Pakistan’s National Assembly (NA) met on April 3 to vote on a no-confidence motion against Prime Minister (PM) Imran Khan. His defeat was certain because defections and desertions had reduced his government to a minority. An embattled Khan had spent the previous week accusing the United States (US), at first indirectly but later directly, of conspiring with Pakistan’s Opposition for his removal from office. Khan asserted that a US official formally conveyed to the former Pakistani ambassador in Washington that if Khan survived the no-confidence process, US-Pakistan relations would remain negative. The US dismissed Khan’s claims.
When NA met, Khan resorted to a desperate and dubious parliamentary manoeuvre; the deputy speaker quashed the no-confidence motion, saying it was motivated by a foreign power, and hence violated the constitutional requirement of loyalty to the State. That enabled Khan to advise president Arif Alvi to dissolve NA. He did so. Under Pakistan’s constitution, Khan has to give way to an independent caretaker government, which will take the country to elections to be held within three months.
Khan’s extreme step surprised the country, throwing it into a constitutional and political crisis. The Supreme Court chief justice went into a huddle with some of his brother judges after NA proceedings. The Opposition also took the matter to the court, asking that the deputy speaker’s actions be annulled. The court has admitted the case. The chief justice observed that Alvi and Khan’s actions will be subject to the court’s orders, but will it be able to reach a decision soon? It will have to grapple with complex issues of constitutional law relating to judicial intervention in parliamentary proceedings and the extent of the president’s powers to dissolve NA.
Army chief General Qamar Bajwa was leading the army’s endeavours to defuse the political crisis. On May 3, however, he sought to swiftly distance the army from NA proceedings. The army spokesman said, “The army is not involved in the political process”. This is, of course, not correct for it is both a professional force and a political institution. Indeed, the present political situation can be traced to the transfer of director-general of Inter Services Intelligence (ISI), Lt Gen Faiz Hameed, Khan’s preferred general, last autumn. Khan ultimately accepted Hameed’s transfer, but Bajwa considered his defiance unacceptable interference in army affairs. He lifted the army’s protective shield over Khan. That encouraged the old established leaders — Asif Ali Zardari, the Sharifs and Maulana Fazlur Rehman — who are otherwise at odds with each other to join hands and purposefully move in for the kill.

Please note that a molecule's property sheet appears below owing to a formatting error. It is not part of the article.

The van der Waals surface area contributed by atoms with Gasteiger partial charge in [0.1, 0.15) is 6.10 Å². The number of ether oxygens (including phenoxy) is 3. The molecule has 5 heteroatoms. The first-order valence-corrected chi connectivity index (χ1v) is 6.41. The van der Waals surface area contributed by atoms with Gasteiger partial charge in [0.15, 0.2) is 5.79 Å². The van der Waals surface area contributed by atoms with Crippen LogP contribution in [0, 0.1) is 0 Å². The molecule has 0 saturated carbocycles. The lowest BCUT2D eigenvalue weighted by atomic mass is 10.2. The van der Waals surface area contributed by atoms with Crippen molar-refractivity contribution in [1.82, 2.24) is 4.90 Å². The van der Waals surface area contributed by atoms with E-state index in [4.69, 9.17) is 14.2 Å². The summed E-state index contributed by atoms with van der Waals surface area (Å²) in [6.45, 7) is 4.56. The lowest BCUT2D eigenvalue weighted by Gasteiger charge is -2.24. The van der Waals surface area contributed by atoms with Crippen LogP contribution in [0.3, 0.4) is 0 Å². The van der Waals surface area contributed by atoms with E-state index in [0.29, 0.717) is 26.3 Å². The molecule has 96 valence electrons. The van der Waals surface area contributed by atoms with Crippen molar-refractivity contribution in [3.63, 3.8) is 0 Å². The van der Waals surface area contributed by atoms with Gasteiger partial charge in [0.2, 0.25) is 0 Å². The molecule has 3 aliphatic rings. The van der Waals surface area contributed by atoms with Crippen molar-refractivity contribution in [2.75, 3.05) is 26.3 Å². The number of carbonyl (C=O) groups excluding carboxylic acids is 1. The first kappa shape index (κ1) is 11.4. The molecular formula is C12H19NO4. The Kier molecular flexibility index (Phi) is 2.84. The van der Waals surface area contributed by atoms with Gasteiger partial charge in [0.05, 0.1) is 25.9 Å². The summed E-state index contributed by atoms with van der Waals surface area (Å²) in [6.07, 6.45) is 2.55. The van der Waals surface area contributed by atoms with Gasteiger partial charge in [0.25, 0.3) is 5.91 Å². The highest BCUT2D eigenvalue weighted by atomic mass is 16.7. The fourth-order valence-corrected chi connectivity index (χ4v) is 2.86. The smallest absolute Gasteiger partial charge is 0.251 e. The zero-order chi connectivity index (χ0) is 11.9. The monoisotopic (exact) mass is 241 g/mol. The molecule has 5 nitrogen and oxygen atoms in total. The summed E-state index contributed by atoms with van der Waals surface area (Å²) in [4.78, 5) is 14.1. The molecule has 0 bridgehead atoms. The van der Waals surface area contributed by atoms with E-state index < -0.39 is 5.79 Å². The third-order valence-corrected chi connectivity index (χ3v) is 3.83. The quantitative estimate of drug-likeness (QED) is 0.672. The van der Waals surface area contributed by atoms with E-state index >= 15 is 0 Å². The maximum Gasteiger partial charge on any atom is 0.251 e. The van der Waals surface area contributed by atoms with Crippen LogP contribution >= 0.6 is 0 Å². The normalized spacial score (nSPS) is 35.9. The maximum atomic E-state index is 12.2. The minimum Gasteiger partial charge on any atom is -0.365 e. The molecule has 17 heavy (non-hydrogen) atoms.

Khan has now donned the garb of a martyr to Islam and Pakistan’s izzat (dignity). He has repeatedly told the country that it has to choose between the path of Prophet Muhammad or accept foreign manipulation through domestic traitors. Ironically, and clearly taking a dig at Pakistani politicians and generals for bending before outside powers, Khan praised India’s non-aligned and independent foreign policy on three separate occasions, including at the Islamabad Security Dialogue where foreigners were present. All this shows that he feels he has struck a chord with the people as a mard-e-momin, mard-e-mujahid — a pious and brave Muslim — who wants to redeem Pakistan, keeping it on the path of Allah.
As the crisis continues, the main consideration for the senior generals will be its impact on the appointment of the next army chief due in November when Bajwa’s extended term ends. During periods of civilian rule, the army leaves the choice to the PM, who is given a slate of eligible generals. In view of the army chief’s position in Pakistani affairs, the institution would like the transition to the next man to be a smooth affair under a PM it trusts. Certainly, as stated in these columns last October, the army would not like Khan to appoint the next army chief. Of course, some officers like Faiz Hameed may prefer Khan as PM for obvious reasons.
The next step in the Pakistani political drama will depend on the Supreme Court’s decision. It will either quash the developments of April 3 and the no-confidence motion will be restored and the vote will go ahead. Khan will be defeated and a coalition government likely led by Shehbaz Sharif will be formed. Unlike Nawaz, he has always accepted the reality of the army’s power and role in Pakistan’s national life. With vast administrative experience as Punjab’s chief minister, Shehbaz is pragmatic but the question is for how long will he be able to keep a coalition going. The country’s economic situation is dire and Khan will hit the streets. The army will attempt to keep the coalition going till the year’s end, by which time a decision on the next chief would have been made by Shehbaz.
If the court chooses not to interfere with the deputy speaker’s decision, Khan and Alvi’s actions will have to be upheld and Pakistan will have elections in July. The real electoral battle will be fought in Punjab between Khan and the Sharifs with the army helping the latter as long as Nawaz does not rock the boat. The army will discreetly do its utmost to ensure Khan’s defeat.
Meanwhile Bajwa will have to assuage the US. It does not want instability in a country with nuclear weapons, but the price it will demand is Khan in the political wilderness. That is how great powers act and Pakistan knows that.
Vivek Katju is a retired diplomat The views expressed are personal